Everyone at NOAA’s Office of Response and Restoration plays a crucial role in our mission. For many of us, our journey into the marine world can be traced back to a special place that first sparked a love of water and wild places. This first installment of our new monthly series “Homewaters” explores some of the waters that kindled a passion that would go on to last a lifetime.
Brigantine, New Jersey
I became fascinated with the ocean and the shore as a child in the 1960s, spending summers at Brigantine, New Jersey, a barrier island just north of Atlantic City. In the fall, walking along the two miles of deserted beach north of what was the old Seahorse Pier I got to experience a more natural side of the beach. There, we could climb dunes and explore around in the seagrass.
We always looked for the deepest gullies to wade in, sometimes spotting small sand sharks darting around and lots of other interesting sea creatures. We found remnants of old jetties, only exposed at low tide. We found horseshoe crabs, lots of conch and clamshells, sand dollars, jellyfish, tarballs, (that ended up stuck to our feet), and the occasional piece of marine debris. It always seemed to be windy. We loved it, and at that time of year, we were frequently almost the only ones on the beach.
There are no beach houses or guarded swimming beaches at this protected end of the island. To a child, it seemed wild and a little bit dangerous, in a good way. When there, it’s possible to imagine a time before the island was settled. I revisit it when I can, and I’m happy to say that it remains largely the same.
– Vicki Loe, OR&R Senior Communications Specialist in Seattle
Cashen River, Ireland
Growing up in New York City my beaches were Rockaway, Jones, and Orchard, and my fishing hole was the Hudson, where the water was so degraded we’d catch nothing but eels. But for me, my appreciation of water began on the banks of the Cashen River in County Kerry, Ireland. Every summer, my sister and I would trade New York’s hustle for the rhythm of a small dairy farm in Ireland - where my parents grew up.
The biggest draw was the nearby Cashen, a tidal tributary to the mouth of the Shannon. To supplement their modest farm income, my uncle would fish for salmon with his neighbors using small boats and drift nets. Our days and weeks revolved around the rhythm of the tides – targeting the coming high tides to make the best hauls. Every haul was an adventure as you never knew what would be in the net – salmon, white trout, bass, flounder, or plenty of times, nothing but crabs to tangle the net. Between the tides, there was plenty of time to walk the banks, picking mushrooms, spying hares, foxes, frogs, and birds, and dodging cross bulls.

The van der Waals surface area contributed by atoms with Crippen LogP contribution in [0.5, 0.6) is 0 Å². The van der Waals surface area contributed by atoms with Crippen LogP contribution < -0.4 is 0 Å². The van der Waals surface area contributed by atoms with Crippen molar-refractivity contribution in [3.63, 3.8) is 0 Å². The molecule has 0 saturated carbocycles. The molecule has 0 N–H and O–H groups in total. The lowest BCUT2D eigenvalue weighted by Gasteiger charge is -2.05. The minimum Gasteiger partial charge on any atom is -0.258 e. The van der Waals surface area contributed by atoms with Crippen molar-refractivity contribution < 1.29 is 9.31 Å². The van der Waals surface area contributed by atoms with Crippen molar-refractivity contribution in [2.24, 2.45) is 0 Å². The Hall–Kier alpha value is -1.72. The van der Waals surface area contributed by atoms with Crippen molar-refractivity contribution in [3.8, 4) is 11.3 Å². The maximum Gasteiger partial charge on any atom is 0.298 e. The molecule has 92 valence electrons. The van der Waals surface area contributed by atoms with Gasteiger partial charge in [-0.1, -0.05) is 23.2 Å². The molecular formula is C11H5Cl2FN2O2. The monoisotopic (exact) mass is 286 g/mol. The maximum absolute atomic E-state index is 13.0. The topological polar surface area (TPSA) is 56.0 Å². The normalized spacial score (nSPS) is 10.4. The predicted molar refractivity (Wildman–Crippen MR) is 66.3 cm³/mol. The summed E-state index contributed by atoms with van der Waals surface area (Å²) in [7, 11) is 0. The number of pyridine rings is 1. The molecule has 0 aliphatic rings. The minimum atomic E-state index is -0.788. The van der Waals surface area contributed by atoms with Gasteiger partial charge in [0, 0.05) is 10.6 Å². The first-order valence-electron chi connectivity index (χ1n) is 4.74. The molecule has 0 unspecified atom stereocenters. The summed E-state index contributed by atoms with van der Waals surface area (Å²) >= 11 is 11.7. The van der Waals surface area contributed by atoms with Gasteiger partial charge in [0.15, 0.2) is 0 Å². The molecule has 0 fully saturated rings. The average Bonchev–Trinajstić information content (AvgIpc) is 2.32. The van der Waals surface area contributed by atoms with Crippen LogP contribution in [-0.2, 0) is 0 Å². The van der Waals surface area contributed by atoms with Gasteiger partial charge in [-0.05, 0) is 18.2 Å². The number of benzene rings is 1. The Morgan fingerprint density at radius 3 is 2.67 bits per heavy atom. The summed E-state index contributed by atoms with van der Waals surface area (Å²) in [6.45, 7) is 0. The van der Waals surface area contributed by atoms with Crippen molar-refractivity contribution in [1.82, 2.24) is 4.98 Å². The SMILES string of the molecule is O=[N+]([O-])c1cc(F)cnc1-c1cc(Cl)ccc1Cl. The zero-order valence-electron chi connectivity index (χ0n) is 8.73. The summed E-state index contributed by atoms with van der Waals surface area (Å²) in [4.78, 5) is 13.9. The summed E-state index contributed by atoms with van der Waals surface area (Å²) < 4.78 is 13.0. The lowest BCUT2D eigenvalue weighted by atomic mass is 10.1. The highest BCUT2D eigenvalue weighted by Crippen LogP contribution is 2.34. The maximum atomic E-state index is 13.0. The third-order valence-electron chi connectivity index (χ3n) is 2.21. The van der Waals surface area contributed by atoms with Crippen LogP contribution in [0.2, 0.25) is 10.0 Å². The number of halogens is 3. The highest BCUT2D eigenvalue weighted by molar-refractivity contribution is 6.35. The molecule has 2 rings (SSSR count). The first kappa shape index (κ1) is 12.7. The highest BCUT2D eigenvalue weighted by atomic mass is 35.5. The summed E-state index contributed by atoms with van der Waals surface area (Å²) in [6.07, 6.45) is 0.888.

I’ve been fortunate to explore memorable waterways in many parts of the world for work and play, including deep oceans, rocky shores, teeming estuaries, and quiet brooks. But I always look forward to when I can next revisit the Cashen and feel the pull of its tides again.
– Tom Brosnan, Assessment and Restoration Division Deputy Chief in Silver Spring, Maryland
Kalamalka Lake, British Columbia, Canada
I spent my childhood summers at my father’s cabin on scenic Kalamalka Lake near Vernon, British Columbia. Kal (as we call it) is one of a handful of unique bodies of water known as “marl lakes.” In summer’s warmer temperatures, calcium carbonate (limestone left by past glaciers) forms crystals in the lake that reflect sunlight. This results in a breathtaking array of blue, green, and turquoise colors.
At Kalamalka Lake, I learned to swim. Wading in the lake with my sisters and cousins, I caught tiny minnows, tadpoles, caddisfly larvae, and the occasional leech. We swam, floated, canoed, and water-skied. We dove for golf balls to improve our underwater swimming skills. And we enjoyed the antics of our water-loving Chesapeake Bay retriever. Camping out at the cabin, we would sometimes wake to the flute music of Paddy Mackie, who lived across the lake. It was a lovely lesson in how sound seems to be amplified when it travels over water.
My love of Kalamalka Lake, and lakes in general didn’t directly lead to my career at NOAA’s Western Regional Center – coincidentally, located on a beautiful lake! However, my experiences at NOAA have definitely impacted my life at the lake. Loving lakes means taking care of lakes, and as a lake-lover, I’m on board with that!
– Donna Roberts, Emergency Response Division Web Content Specialist in Seattle
Sebastian Inlet State Park, Florida
Whenever I’m near the water and no matter my age, my inner explorer will come out to play. When I was younger, each year we would have a family vacation to visit my grandparents in Melbourne, Florida. My sister would get really excited to swim in their pool, but I looked forward to Sebastian Inlet State Park.
One of many beautiful Florida State Parks, Sebastian Inlet offers something for everyone. To me, that meant digging holes in the white sandy beach, swimming in the salty ocean, or wading in the tidepools to look for hermit crabs. I would pretend to be an explorer discovering the jetty rocks that were rich in animal life. I was a biologist, no, Steve Irwin, no, I was... whatever I wanted to be! And my parents encouraged me to explore all of these options into the person I am today.
Now, well into my career, I share my love for the water with others as an educator, communicator, and outdoorswoman. As I continue to show others the many wonders of our watery world, I will be reminded of Sebastian Inlet State Park as the place I first got my feet wet – my homewater.
– Jennifer Simms, Marine Debris Program Education and Communications Specialist in Silver Spring, Maryland
Join us next month for more homewater stories.